“I’m sorry, old man.”

    Then a solder came and stood beside the officer and bent over, and he too spoke to his dead captain, not in a whisper but awfully tender, and he said:

    “I sure am sorry, sir.”

    Then the first man squatted down, and he reached down and took the Captain’s hand, and he sat there for a full five minutes holding the dead hand in his own and looking intently into the dead face. And he never uttered a sound all the time he sat there.

    Finally he put the hand down. He reached up and gently straightened the points of the Captain’s shirt collar, and then he sort of rearranged the tattered edges of his uniform around the wound, and then he got up and walked away down the road in the moonlight, all alone.

    The rest of us went back into the cowshed, leaving the dead men lying in a line, end to end, in the shadow of the low stone wall. We lay down on the straw in the cowshed, and pretty soon we were all asleep."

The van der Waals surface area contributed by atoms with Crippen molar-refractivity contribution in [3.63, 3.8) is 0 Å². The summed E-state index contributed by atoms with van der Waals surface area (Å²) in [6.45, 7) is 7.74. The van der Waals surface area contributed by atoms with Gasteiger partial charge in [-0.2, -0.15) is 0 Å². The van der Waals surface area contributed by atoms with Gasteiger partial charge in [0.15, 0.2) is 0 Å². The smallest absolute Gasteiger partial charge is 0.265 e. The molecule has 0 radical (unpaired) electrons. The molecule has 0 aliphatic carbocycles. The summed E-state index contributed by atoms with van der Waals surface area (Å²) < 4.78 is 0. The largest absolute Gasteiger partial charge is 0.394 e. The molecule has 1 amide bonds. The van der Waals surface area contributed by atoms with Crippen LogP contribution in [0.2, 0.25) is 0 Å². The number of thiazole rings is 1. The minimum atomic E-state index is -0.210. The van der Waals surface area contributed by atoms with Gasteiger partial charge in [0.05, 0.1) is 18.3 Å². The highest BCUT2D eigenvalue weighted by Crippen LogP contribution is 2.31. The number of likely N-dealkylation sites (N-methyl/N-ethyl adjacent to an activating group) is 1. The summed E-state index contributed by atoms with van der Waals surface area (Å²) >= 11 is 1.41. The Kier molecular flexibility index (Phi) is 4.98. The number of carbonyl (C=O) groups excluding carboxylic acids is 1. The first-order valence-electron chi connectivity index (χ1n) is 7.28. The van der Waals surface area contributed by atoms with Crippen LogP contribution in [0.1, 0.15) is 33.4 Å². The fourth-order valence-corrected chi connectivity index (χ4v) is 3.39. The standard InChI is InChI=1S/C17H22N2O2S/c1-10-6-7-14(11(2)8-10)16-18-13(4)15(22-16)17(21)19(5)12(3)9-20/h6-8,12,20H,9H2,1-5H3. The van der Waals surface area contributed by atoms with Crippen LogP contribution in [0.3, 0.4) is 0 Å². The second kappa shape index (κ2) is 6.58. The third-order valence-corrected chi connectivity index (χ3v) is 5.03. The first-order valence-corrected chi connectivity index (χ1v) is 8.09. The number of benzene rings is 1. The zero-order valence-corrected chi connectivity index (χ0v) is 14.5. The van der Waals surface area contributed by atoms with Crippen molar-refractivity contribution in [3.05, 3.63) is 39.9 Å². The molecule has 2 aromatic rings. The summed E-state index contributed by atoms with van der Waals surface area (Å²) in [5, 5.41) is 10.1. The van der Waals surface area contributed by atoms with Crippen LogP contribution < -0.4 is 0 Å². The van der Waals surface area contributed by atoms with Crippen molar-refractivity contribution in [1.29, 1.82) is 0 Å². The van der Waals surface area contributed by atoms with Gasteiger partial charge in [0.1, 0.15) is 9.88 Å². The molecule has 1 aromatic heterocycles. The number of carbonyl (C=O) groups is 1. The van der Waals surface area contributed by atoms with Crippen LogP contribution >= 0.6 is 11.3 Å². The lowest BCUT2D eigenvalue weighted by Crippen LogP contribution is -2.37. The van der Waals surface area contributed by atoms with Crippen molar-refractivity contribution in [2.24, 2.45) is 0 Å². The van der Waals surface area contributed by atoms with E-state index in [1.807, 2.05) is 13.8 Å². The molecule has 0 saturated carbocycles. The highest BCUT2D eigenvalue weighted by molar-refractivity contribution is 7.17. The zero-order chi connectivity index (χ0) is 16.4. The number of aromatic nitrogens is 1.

1. I weep inside every time I read that passage. The first time, this time, every time.

      Ernie sure could write...

    2. (Don McCollor)...Yes...And also weep from the sign over Ernie's first grave on La Shima Island. Much shorter and simpler, but with the same heartfelt meaning...

  6. Hey Old AFSarge;

    Hates it when a a favorite character "Gets Tagged" but war plays no favorites. Excellent story and liked the ersatz coffee comment, LOL You know they still sell that stuff in Germany? I know I bought some to try in the 80's. *shudder* but apparently some Germans liked the stuff.

    1. Well, there's always someone who likes that kind of thing, get enough people to like it and you've got a marketable product.